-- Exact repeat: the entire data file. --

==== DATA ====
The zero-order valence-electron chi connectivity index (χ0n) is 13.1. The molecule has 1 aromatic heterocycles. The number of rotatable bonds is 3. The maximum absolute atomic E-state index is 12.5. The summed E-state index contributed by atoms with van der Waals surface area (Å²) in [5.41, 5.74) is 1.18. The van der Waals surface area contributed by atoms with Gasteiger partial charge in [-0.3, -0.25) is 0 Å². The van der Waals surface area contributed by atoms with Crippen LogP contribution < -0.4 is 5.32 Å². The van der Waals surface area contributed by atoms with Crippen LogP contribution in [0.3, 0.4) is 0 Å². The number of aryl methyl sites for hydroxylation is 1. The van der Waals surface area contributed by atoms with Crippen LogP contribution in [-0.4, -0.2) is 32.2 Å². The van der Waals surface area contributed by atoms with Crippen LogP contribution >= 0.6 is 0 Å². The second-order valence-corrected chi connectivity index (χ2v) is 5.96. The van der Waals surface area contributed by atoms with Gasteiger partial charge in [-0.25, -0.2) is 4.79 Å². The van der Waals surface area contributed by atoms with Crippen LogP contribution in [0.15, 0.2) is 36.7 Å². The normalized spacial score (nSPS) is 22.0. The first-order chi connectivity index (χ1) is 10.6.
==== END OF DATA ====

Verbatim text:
The zero-order valence-electron chi connectivity index (χ0n) is 13.1. The molecule has 1 aromatic heterocycles. The number of rotatable bonds is 3. The maximum absolute atomic E-state index is 12.5. The summed E-state index contributed by atoms with van der Waals surface area (Å²) in [5.41, 5.74) is 1.18. The van der Waals surface area contributed by atoms with Gasteiger partial charge in [-0.3, -0.25) is 0 Å². The van der Waals surface area contributed by atoms with Crippen LogP contribution < -0.4 is 5.32 Å². The van der Waals surface area contributed by atoms with Crippen LogP contribution in [0.3, 0.4) is 0 Å². The number of aryl methyl sites for hydroxylation is 1. The van der Waals surface area contributed by atoms with Crippen LogP contribution in [-0.4, -0.2) is 32.2 Å². The van der Waals surface area contributed by atoms with Crippen LogP contribution >= 0.6 is 0 Å². The second-order valence-corrected chi connectivity index (χ2v) is 5.96. The van der Waals surface area contributed by atoms with Gasteiger partial charge in [-0.25, -0.2) is 4.79 Å². The van der Waals surface area contributed by atoms with Crippen LogP contribution in [0.15, 0.2) is 36.7 Å². The normalized spacial score (nSPS) is 22.0. The first-order chi connectivity index (χ1) is 10.6.